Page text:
Flower seller at Gandhi Bazaar in Bangalore measures a garland by the length of an arm, in Telugu referred to as 'One Mora'
"Butter-milk and curd are measured in small pots called miDithas. It is the practice in this district to set milk for curd in a number of these small pots, instead of in one large pot as is done in some southern districts, and the pots are sold separately. There are four usual sizes of them ; namely, the quarter anna, half anna, three-quarter anna and anna munthas, so called according to the price (and so the capacity) of each. Popular phrases to denote capacity are the closed handful, called guppedu or pidikedu and the open handful or chdredu. Fruits (mangoes, plantains and guavas), palmyra leaves, and dung cakes are sold by 'hands' - one hand or cheyyi being equivalent to five. Twenty cheyyis make one salaga, and for every salaga one cheyyi extra is thrown in as kosani or ' for luck."

Friday, June 18, 2010

an astrologer in a bazaar

How does a vendor market his goods? Sometimes, it is the changing displays that he creates, one for each day; sometimes its the unending sentences that flow out - strings of words that are so random, making little sense and yet, people listen. In his story, 'An Astrologer's Day' R.K.Narayan offers a detailed study of  strategies that are employed by people of simple means, in the competitive settings of a street bazaar. I reproduce a part of the astrologer story here.

"Punctually at midday, he opened his bag and spread out his professional equipment, which consisted of a dozen cowrie shells, a square piece of cloth with obscure mystic charts on it, a notebook and a bundle of palmyra writing. His forehead was resplendent with sacred ash and vermilion, and his eyes sparkled with a sharp abnormal gleam which was really an outcome of a continual searching look for customers, but which his simple clients took to be a prophetic light and felt comforted. The power of his eyes was considerably enhanced by their position - placed as they were between the painted forehead and the dark whiskers which streamed down his cheeks: even a half-wit's eyes would sparkle in such a setting.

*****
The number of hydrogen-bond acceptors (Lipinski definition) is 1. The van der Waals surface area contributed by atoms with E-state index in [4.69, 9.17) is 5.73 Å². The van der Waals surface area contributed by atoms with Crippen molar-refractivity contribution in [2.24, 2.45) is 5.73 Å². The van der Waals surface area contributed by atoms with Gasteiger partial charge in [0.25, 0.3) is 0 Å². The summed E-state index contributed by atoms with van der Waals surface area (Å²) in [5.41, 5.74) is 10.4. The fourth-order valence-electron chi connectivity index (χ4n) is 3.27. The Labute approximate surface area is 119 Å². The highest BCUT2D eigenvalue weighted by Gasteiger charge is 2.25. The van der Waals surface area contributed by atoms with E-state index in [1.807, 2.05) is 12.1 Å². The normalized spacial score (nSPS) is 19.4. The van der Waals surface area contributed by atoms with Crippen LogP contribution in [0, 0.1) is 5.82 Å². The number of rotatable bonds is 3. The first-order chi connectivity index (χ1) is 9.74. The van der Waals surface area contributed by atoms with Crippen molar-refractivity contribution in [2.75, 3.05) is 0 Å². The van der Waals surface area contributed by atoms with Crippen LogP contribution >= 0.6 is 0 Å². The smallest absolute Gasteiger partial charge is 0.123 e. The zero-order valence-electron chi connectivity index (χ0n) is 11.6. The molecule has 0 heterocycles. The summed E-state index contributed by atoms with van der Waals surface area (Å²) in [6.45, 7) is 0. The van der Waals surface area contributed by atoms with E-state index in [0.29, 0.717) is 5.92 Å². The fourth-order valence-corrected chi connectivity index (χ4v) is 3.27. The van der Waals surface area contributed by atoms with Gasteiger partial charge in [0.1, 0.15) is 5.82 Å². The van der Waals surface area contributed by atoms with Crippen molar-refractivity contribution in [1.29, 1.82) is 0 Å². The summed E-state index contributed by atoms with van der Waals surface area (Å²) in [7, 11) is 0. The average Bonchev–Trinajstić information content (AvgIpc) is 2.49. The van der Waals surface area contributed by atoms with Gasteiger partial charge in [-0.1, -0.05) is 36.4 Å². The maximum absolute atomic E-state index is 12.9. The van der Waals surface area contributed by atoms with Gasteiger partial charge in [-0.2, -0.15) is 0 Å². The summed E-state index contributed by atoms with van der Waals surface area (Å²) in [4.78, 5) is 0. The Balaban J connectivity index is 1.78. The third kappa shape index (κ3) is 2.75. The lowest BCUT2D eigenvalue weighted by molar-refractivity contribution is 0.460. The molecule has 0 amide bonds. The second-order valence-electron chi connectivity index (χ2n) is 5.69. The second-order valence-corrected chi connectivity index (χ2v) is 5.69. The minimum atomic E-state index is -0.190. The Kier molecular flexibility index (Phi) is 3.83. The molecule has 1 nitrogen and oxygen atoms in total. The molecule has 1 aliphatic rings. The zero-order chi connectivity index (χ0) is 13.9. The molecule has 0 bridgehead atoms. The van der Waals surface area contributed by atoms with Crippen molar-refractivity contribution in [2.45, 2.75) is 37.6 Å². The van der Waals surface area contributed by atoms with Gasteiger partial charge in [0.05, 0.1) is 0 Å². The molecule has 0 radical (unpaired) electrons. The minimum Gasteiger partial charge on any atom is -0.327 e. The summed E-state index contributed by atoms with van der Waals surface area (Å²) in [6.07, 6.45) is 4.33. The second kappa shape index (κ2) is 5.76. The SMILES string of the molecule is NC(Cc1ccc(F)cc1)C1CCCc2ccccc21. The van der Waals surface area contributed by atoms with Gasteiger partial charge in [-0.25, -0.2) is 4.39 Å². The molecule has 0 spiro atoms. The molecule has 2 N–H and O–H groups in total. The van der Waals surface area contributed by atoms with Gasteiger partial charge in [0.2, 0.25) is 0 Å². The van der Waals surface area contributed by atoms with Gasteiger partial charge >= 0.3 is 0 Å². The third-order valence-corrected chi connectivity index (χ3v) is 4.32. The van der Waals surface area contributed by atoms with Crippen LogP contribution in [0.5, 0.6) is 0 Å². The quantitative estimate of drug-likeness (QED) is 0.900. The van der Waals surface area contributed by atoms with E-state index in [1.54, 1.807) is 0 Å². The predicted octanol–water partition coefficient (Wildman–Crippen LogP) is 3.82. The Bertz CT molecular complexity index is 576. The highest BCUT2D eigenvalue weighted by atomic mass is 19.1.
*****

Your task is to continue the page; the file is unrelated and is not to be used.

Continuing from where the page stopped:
To crown the effect, he wound a saffron-coloured turban around his head. This colour scheme never failed. People were attracted to him as bees are attracted to cosmos or dahlia stalks. He sat under the boughs of a spreading tamarind tree which flanked a path running through the Town Hall park. It was a remarkable place in many ways : a surging crowd was always moving up and down this narrow road morning till night. A variety of trades and occupations was represented all along its way : medicine-sellers, sellers of stolen hardware and junk, magicians and, above all, an auctioneer of cheap cloth, who created enough din all day to attract the whole town.

Next to him in vociferousness came a vendor of fried groundnuts, who gave his ware a fancy name each day, calling it 'Bombay IceCream' one day, and on the next, 'Delhi Almonds' and on the third 'Raja's Delicacy', and so on and so forth, and people flocked to him. A considerable portion of this crowd dallied before the astrologer too. The astrologer transacted his business by the light of a flare which crackled and smoked up above the groundnut heap nearby. Half the enchantment of the place was that it didnot have the benefit of municipal lighting. The place was lit up by shoplights. One or two had hissing gaslights, some had naked flares stuck on poles, some were lit up by old cycle lamps, and one or two, like the astrologer's managed without lights of their own. It was a bewildering criss-cross of light rays and moving shadows. This suited the astrologer very well, for the simple reason that he had not intended to be an astrologer when he began life, and he knew no more about what was going to happen to others than he knew what was going to happen to himself the next minute."

Sunday, June 06, 2010

Mangoes for sale

There are mangoes for sale just about everywhere! On this sunday morning, I begin to reminisce about the mangoes that needed no introduction and the ones that did. It was the summer of 1996. It was my first summer in Andhra and I was to spend many summers here. From now on, South India was to be my home. I had been born and brought up in Bombay. My parents had lived there since the 1947 partition when they had moved to India from Sind. I was now married and my husband’s family were Telugu Brahmins.